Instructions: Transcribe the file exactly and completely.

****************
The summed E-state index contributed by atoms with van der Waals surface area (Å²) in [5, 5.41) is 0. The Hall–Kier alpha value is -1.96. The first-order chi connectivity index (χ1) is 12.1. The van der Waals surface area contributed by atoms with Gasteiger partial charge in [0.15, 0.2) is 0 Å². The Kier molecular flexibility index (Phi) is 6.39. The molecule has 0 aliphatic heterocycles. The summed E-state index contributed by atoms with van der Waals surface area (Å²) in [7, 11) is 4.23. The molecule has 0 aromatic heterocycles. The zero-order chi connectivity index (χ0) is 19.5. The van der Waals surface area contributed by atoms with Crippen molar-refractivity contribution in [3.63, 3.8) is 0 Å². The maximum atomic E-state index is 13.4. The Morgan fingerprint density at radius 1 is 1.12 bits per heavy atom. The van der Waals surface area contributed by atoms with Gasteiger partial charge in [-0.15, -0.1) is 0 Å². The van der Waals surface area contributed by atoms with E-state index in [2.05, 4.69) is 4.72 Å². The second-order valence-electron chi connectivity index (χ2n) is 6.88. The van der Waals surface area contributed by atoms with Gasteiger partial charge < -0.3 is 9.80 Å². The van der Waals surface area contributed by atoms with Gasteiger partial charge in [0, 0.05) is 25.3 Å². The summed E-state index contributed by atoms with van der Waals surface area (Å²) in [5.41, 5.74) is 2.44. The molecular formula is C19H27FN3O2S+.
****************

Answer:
The summed E-state index contributed by atoms with van der Waals surface area (Å²) in [5, 5.41) is 0. The Hall–Kier alpha value is -1.96. The first-order chi connectivity index (χ1) is 12.1. The van der Waals surface area contributed by atoms with Gasteiger partial charge in [0.15, 0.2) is 0 Å². The Kier molecular flexibility index (Phi) is 6.39. The molecule has 0 aliphatic heterocycles. The summed E-state index contributed by atoms with van der Waals surface area (Å²) in [7, 11) is 4.23. The molecule has 0 aromatic heterocycles. The zero-order chi connectivity index (χ0) is 19.5. The van der Waals surface area contributed by atoms with Crippen molar-refractivity contribution in [3.63, 3.8) is 0 Å². The maximum atomic E-state index is 13.4. The Morgan fingerprint density at radius 1 is 1.12 bits per heavy atom. The van der Waals surface area contributed by atoms with Gasteiger partial charge in [-0.15, -0.1) is 0 Å². The van der Waals surface area contributed by atoms with E-state index in [2.05, 4.69) is 4.72 Å². The second-order valence-electron chi connectivity index (χ2n) is 6.88. The van der Waals surface area contributed by atoms with Gasteiger partial charge < -0.3 is 9.80 Å². The van der Waals surface area contributed by atoms with Gasteiger partial charge in [0, 0.05) is 25.3 Å². The summed E-state index contributed by atoms with van der Waals surface area (Å²) in [5.41, 5.74) is 2.44. The molecular formula is C19H27FN3O2S+.